Getting out of my own way is a pretty big challenge for me lately. In preparation for the workshop, I sat down a couple of days ago and brainstormed a big list of all the things that stop me from writing, and from finishing this novel that I've been writing, on and off, for fifteen years now.
Yep, you heard that right. Fifteen years. What have I got? A second draft too wobbly to stand as a final, and significant further rewrites in my future. That's not all I've got. I've got hundreds of thousands of beautiful words that have all taught me something, and they're worth every minute, even if they never see the light of day. But that's not quite the point.
In looking at what's standing in my way, I hit a point that has come up recently for me and many others. It's a sensitive point; it's a painful spot that hurts when poked. What I'm about to say might sting some of you as much as it stings me, but it's critical- absolutely critical- in getting to the end of the writing process.
When someone tells you that your writing or your story isn't working, it's important to listen- really listen- not just to what they're telling you, but to your deep, inner instincts about the things that aren't up to scratch.
Here's what I've discovered about myself: I crave feedback. Without it, self-doubt eats away at me until I'm paralysed, and praise feels like the antidote to that. I know I have so much learning and improving to do- we all do, and we always will. There's no such thing as reaching the peak. You will always, always be climbing, for your whole career as a writer. As Lillian Smith so memorably said, "When you stop learning, stop listening, stop looking and asking questions, always new questions, then it is time to die."
I believe this wholeheartedly. And yet on a subconscious level, the feedback I want, if I'm starkly, horribly honest with myself, is not always that constructive criticism. Often, it's unmitigated positivity. I want people to tell me they love the story, and they love the characters, and the sun is shining brightly from my rear. I want them to tell me I've written something brilliant, and that I should just send it right into the publisher, and while I'm at it cc the whole thing to the Man Booker Prize committee, because obviously. I want them to tell me it's all good, and I don't need to spend fifteen more years making it right.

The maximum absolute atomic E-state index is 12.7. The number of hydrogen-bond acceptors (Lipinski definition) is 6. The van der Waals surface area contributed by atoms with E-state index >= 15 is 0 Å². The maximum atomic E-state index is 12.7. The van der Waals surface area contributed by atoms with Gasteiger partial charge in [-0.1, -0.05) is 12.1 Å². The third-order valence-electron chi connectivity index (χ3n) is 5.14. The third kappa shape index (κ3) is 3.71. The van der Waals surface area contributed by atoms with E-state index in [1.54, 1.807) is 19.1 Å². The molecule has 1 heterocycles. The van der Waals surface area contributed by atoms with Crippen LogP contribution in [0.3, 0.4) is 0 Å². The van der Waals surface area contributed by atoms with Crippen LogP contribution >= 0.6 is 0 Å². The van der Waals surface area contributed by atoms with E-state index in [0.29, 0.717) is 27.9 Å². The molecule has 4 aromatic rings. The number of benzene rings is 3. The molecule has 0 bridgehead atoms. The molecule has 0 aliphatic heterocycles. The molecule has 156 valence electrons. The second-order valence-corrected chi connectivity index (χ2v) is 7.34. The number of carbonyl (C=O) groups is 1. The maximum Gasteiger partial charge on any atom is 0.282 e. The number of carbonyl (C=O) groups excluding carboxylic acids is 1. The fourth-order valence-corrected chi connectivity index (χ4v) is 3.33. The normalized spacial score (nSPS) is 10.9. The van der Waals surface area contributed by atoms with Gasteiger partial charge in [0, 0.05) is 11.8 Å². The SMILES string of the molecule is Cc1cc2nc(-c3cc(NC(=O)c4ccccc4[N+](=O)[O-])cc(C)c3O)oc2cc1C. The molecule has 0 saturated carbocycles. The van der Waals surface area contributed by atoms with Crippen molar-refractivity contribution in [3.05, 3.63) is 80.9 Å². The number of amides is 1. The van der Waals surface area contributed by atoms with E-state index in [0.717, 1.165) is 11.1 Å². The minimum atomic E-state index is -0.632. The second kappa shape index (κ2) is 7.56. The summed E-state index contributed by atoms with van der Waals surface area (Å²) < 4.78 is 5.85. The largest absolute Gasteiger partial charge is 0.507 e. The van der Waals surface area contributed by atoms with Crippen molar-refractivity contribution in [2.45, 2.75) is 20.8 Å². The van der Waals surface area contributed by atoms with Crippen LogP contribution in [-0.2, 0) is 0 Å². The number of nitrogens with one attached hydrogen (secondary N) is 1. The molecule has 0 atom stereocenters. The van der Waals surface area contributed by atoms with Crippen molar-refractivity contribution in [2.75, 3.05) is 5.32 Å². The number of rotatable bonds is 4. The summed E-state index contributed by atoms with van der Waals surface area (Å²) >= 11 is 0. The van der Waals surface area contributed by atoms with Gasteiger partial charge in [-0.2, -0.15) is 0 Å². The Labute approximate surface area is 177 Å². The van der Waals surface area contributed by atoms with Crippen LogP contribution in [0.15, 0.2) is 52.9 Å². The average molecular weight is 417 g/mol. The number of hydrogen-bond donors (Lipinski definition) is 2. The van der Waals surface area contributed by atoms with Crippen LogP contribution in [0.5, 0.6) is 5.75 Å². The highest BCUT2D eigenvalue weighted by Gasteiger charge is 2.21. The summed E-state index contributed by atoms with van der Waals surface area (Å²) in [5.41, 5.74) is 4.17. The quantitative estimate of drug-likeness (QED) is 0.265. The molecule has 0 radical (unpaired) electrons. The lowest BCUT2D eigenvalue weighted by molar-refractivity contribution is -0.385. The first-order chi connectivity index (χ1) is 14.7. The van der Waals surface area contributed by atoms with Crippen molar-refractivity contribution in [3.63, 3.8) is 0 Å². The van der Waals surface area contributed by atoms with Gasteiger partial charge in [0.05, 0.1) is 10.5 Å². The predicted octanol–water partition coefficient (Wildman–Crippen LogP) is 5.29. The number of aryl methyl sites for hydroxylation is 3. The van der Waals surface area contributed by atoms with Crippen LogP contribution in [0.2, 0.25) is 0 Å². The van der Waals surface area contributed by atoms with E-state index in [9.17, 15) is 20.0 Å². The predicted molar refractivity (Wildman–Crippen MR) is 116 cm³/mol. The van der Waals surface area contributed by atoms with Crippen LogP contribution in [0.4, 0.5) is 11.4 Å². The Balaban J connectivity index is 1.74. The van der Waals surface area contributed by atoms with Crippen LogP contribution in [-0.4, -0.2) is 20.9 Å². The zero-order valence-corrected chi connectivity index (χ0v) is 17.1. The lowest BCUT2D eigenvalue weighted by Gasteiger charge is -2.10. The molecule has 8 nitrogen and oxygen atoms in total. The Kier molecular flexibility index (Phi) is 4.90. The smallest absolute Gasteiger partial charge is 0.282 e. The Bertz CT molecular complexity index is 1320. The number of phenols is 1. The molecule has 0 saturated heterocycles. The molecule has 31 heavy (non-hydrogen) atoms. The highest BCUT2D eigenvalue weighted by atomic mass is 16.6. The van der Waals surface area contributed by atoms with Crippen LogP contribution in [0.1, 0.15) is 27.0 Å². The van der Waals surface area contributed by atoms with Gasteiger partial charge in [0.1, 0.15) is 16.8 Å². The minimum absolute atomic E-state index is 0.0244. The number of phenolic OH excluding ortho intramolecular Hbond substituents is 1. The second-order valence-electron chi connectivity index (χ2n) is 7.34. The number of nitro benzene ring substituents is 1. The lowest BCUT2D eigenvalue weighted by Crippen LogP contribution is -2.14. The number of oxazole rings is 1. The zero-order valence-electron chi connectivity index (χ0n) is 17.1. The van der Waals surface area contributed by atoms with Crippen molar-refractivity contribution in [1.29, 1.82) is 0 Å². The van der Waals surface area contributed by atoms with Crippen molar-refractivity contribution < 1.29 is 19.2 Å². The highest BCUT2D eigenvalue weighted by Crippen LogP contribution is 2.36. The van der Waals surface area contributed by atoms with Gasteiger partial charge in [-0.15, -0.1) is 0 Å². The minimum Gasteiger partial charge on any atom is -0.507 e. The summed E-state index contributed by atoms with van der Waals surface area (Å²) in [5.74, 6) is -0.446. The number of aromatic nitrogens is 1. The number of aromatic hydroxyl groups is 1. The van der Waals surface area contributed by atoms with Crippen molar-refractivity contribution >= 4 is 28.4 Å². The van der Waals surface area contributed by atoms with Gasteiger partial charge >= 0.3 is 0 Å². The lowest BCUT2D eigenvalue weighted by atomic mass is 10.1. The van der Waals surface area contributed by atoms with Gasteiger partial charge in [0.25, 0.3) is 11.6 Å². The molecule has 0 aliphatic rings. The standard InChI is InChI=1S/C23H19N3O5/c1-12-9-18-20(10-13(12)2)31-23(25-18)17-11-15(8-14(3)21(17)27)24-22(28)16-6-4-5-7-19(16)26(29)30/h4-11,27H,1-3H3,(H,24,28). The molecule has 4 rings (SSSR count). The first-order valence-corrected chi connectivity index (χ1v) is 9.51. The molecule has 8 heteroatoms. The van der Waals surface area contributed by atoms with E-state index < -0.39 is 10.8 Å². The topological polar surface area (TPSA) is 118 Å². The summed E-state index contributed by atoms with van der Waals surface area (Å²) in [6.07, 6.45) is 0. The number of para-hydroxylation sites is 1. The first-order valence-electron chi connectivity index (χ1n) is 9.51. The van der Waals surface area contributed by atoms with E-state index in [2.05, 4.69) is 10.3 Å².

And you know, it's not hard to find that kind of feedback. Writers groups out there are full of people like us, all learning and striving and struggling. We want to improve, but we also want validation. We want to know that there's a point to all this effort- that we don't suck. So we support each other, and we tell each other what works. We give gentle suggestions for what to fix, for how to do it better. This is good, good stuff- to start with. But slowly, over time, unless we turn the screws and raise the bar of our own self-expectation, we become blind not only to the flaws in other people's work, but to those in our own. We become all about the encouragement, and not about the harsh realities.